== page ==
Martin Gloster Sullivan was born in Auckland on 30 March 1910, the son of Dennis Sullivan, a stationer, and his wife, Ellen Connell. Both parents were from County Kerry, Ireland. After attending Auckland Grammar School, Sullivan was a probationary teacher for one year. He then trained for the Anglican priesthood, holding a Marsh scholarship at the College of St John the Evangelist between 1929 and 1932. He completed a BA in 1931 and an MA in 1932 at Auckland University College, where he served two terms as president of the college students’ association and one as president of the national student union. Following the 1932 Queen Street riots he enlisted as a special constable – a decision he later regretted, along with his ‘unthinking and rigid’ moral, theological and political attitudes at that time.
Sullivan was made deacon in 1932. As curate at St Matthew’s Church, Auckland, his family’s parish church, responsibility was thrust on him because of the vicar’s illness. On 1 September 1934, in Auckland, he married Doris Rosie Grant Cowen, who had studied the piano at the Royal Academy of Music, London. After ordination as a priest the following month, he was appointed to St Columba Church, Grey Lynn. Faced by the demands of the depression, he responded with compassion and protest; the concern he showed for the welfare of individuals and his willingness to challenge what he saw as injustices in society were to become hallmarks of his career.
Sullivan moved to Te Awamutu in 1936 and was released for army chaplaincy between 1941 and 1945. He served in North Africa and Italy in 1944–45, and with the repatriation unit in England. After almost six months at St Martin-in-the-Fields, London, he returned to Te Awamutu in 1946. Later that year he began a pioneering ministry as the New Zealand Student Christian Movement chaplain at Victoria University College, Wellington.
In 1950 he moved to Christchurch, where he was principal of College House (1950–58) and dean of Christchurch and vicar general (1951–61); on taking up the latter appointments he held the principalship in an honorary capacity. An energetic and innovative dean, he had a widespread impact through his public speaking, writing, broadcasting, lunchtime services and missions. An active ecumenist, he attended the World Council of Churches’ assembly in 1954 and served on the executive of the National Council of Churches in New Zealand. He was a member of the Canterbury University College Council and the Senate of the University of New Zealand.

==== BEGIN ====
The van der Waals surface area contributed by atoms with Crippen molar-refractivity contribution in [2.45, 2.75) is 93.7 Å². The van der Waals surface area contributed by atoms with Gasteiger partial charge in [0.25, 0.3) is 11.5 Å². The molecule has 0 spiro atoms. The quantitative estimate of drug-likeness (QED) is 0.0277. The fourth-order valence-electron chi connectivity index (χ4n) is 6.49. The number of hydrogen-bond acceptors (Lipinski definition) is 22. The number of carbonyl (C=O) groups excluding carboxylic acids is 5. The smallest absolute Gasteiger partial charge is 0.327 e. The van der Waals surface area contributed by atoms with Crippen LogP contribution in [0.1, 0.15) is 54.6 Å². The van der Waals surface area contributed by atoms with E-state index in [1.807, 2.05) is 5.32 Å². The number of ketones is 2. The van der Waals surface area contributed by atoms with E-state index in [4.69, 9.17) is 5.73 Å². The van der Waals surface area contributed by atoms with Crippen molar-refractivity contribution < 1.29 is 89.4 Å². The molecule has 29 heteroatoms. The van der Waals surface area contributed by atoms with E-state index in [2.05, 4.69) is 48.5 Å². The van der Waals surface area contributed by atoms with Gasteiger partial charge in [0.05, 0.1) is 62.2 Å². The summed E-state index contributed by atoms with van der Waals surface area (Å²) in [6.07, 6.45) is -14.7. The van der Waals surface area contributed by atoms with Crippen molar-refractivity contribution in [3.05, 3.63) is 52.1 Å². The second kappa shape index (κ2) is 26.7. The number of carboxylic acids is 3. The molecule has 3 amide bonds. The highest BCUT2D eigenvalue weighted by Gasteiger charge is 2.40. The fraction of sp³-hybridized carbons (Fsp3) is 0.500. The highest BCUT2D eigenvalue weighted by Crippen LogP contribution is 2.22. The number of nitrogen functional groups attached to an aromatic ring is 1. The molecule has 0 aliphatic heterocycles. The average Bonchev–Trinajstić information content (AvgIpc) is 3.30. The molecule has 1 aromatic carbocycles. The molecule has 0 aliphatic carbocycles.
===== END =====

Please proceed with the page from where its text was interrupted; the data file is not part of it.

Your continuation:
Sullivan was appointed by the Crown as rector of St Mary, Bryanston Square, London, in 1962. The following year he became archdeacon of London and a canon of St Paul’s Cathedral. In 1967 he broke new ground with his appointment as dean of St Paul’s, the highest preferment gained by a New Zealander in the Church of England. While he was criticised by some as unconventional, organising a youth festival called Pop in St Paul’s and supporting a service attended by the cast of the musical Hair , he had great respect for the traditions and history of the cathedral, actively supporting a successful restoration appeal. His successor described him as ‘the least clerical of ecclesiastics – often more at home with the laity than the clergy’.
In 1965 Sullivan was made a Freeman of the City of London. He was dean of both the Order of the British Empire (1967–77) and the Order of St Michael and St George (1968–77), and chaplain and sub-prelate of the Order of St John. He served on many organisations in London, becoming dean emeritus in 1977.
Doris Sullivan died in 1972, and on 11 April 1973 Sullivan married Elizabeth Roberton in St Paul’s Cathedral. She had been headmistress of several church schools for girls in New Zealand, including the Diocesan High School for Girls, Auckland.
Small in stature, Sullivan commanded great respect as a popular communicator. A powerful, compelling preacher with an open approach to theology, biblical criticism and social issues, he was also a popular public speaker with a reputation for wit, humanity and effectiveness in talking to a wide diversity of audiences, including young people. Although a liberal in some matters – he supported the ordination of women – he was conservative in others: he disliked the new Anglican liturgy, much preferring the Book of common prayer and the Authorised Version of the Bible.
The Sullivans were always very accessible to visitors and extended hospitality to many. While he was disappointed at being passed over as a bishop in New Zealand, Sullivan reached many people both within and outside the church. He recorded his distinctive, sometimes acerbic, autobiographical impressions in Watch how you go (1975). In retirement in Auckland Sullivan wrote a column for the New Zealand Herald and served on the Mental Health Foundation of New Zealand. The University of Auckland awarded him a LittD in 1976 and he was created a KCVO in 1979. He died suddenly while speaking at the Auckland University rugby club annual dinner on 5 September 1980. He had had no children and was survived by his wife.